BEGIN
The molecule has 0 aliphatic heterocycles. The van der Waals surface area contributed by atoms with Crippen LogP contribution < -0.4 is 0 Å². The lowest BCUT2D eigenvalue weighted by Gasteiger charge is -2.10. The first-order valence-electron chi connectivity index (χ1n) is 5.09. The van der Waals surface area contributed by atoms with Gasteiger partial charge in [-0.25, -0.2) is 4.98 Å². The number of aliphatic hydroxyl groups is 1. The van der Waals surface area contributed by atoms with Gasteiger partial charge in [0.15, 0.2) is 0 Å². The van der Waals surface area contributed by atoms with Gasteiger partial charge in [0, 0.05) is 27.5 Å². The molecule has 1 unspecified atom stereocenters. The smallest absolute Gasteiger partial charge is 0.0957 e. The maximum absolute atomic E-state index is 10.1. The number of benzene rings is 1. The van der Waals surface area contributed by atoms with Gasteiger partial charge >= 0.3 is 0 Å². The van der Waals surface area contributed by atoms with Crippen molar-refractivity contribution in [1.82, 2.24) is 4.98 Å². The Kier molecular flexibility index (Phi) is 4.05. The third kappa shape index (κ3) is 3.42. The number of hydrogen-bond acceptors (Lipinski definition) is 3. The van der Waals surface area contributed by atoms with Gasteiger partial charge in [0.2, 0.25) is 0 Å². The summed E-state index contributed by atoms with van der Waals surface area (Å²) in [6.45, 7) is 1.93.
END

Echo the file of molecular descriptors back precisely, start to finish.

The molecule has 0 aliphatic heterocycles. The van der Waals surface area contributed by atoms with Crippen LogP contribution < -0.4 is 0 Å². The lowest BCUT2D eigenvalue weighted by Gasteiger charge is -2.10. The first-order valence-electron chi connectivity index (χ1n) is 5.09. The van der Waals surface area contributed by atoms with Gasteiger partial charge in [-0.25, -0.2) is 4.98 Å². The number of aliphatic hydroxyl groups is 1. The van der Waals surface area contributed by atoms with Gasteiger partial charge in [0.15, 0.2) is 0 Å². The van der Waals surface area contributed by atoms with Gasteiger partial charge in [0, 0.05) is 27.5 Å². The molecule has 1 unspecified atom stereocenters. The smallest absolute Gasteiger partial charge is 0.0957 e. The maximum absolute atomic E-state index is 10.1. The number of benzene rings is 1. The van der Waals surface area contributed by atoms with Gasteiger partial charge >= 0.3 is 0 Å². The van der Waals surface area contributed by atoms with Crippen molar-refractivity contribution in [1.82, 2.24) is 4.98 Å². The Kier molecular flexibility index (Phi) is 4.05. The third kappa shape index (κ3) is 3.42. The number of hydrogen-bond acceptors (Lipinski definition) is 3. The van der Waals surface area contributed by atoms with Gasteiger partial charge in [0.2, 0.25) is 0 Å². The summed E-state index contributed by atoms with van der Waals surface area (Å²) in [6.45, 7) is 1.93.